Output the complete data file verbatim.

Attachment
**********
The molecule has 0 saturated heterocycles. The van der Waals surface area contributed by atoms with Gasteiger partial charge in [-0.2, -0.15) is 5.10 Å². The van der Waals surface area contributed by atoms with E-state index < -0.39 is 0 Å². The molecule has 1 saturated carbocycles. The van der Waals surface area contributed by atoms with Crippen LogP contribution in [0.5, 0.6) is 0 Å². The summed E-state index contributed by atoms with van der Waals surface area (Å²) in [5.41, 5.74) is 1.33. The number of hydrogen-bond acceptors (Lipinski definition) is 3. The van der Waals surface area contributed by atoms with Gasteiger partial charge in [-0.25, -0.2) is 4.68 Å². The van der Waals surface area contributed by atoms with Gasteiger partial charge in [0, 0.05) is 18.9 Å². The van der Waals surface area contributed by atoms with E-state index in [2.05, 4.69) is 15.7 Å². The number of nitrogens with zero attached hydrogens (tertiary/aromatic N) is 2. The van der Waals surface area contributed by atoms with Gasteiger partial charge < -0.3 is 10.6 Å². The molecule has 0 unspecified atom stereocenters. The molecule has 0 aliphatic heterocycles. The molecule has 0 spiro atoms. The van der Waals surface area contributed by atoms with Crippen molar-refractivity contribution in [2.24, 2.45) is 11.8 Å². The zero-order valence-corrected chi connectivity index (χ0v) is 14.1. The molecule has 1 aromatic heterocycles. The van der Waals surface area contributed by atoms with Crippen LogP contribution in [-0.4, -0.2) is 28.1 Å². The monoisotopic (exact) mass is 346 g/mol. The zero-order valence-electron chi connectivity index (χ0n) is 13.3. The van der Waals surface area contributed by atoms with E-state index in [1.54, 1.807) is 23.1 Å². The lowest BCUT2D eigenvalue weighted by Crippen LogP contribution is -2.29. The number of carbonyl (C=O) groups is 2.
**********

The molecule has 0 saturated heterocycles. The van der Waals surface area contributed by atoms with Gasteiger partial charge in [-0.2, -0.15) is 5.10 Å². The van der Waals surface area contributed by atoms with E-state index < -0.39 is 0 Å². The molecule has 1 saturated carbocycles. The van der Waals surface area contributed by atoms with Crippen LogP contribution in [0.5, 0.6) is 0 Å². The summed E-state index contributed by atoms with van der Waals surface area (Å²) in [5.41, 5.74) is 1.33. The number of hydrogen-bond acceptors (Lipinski definition) is 3. The van der Waals surface area contributed by atoms with Gasteiger partial charge in [-0.25, -0.2) is 4.68 Å². The van der Waals surface area contributed by atoms with Gasteiger partial charge in [0, 0.05) is 18.9 Å². The van der Waals surface area contributed by atoms with E-state index in [2.05, 4.69) is 15.7 Å². The number of nitrogens with zero attached hydrogens (tertiary/aromatic N) is 2. The van der Waals surface area contributed by atoms with Gasteiger partial charge < -0.3 is 10.6 Å². The molecule has 0 unspecified atom stereocenters. The molecule has 0 aliphatic heterocycles. The molecule has 0 spiro atoms. The van der Waals surface area contributed by atoms with Crippen molar-refractivity contribution in [2.24, 2.45) is 11.8 Å². The zero-order valence-corrected chi connectivity index (χ0v) is 14.1. The molecule has 1 aromatic heterocycles. The van der Waals surface area contributed by atoms with Crippen LogP contribution in [-0.4, -0.2) is 28.1 Å². The monoisotopic (exact) mass is 346 g/mol. The zero-order valence-electron chi connectivity index (χ0n) is 13.3. The van der Waals surface area contributed by atoms with E-state index in [1.54, 1.807) is 23.1 Å². The lowest BCUT2D eigenvalue weighted by Crippen LogP contribution is -2.29. The number of carbonyl (C=O) groups is 2.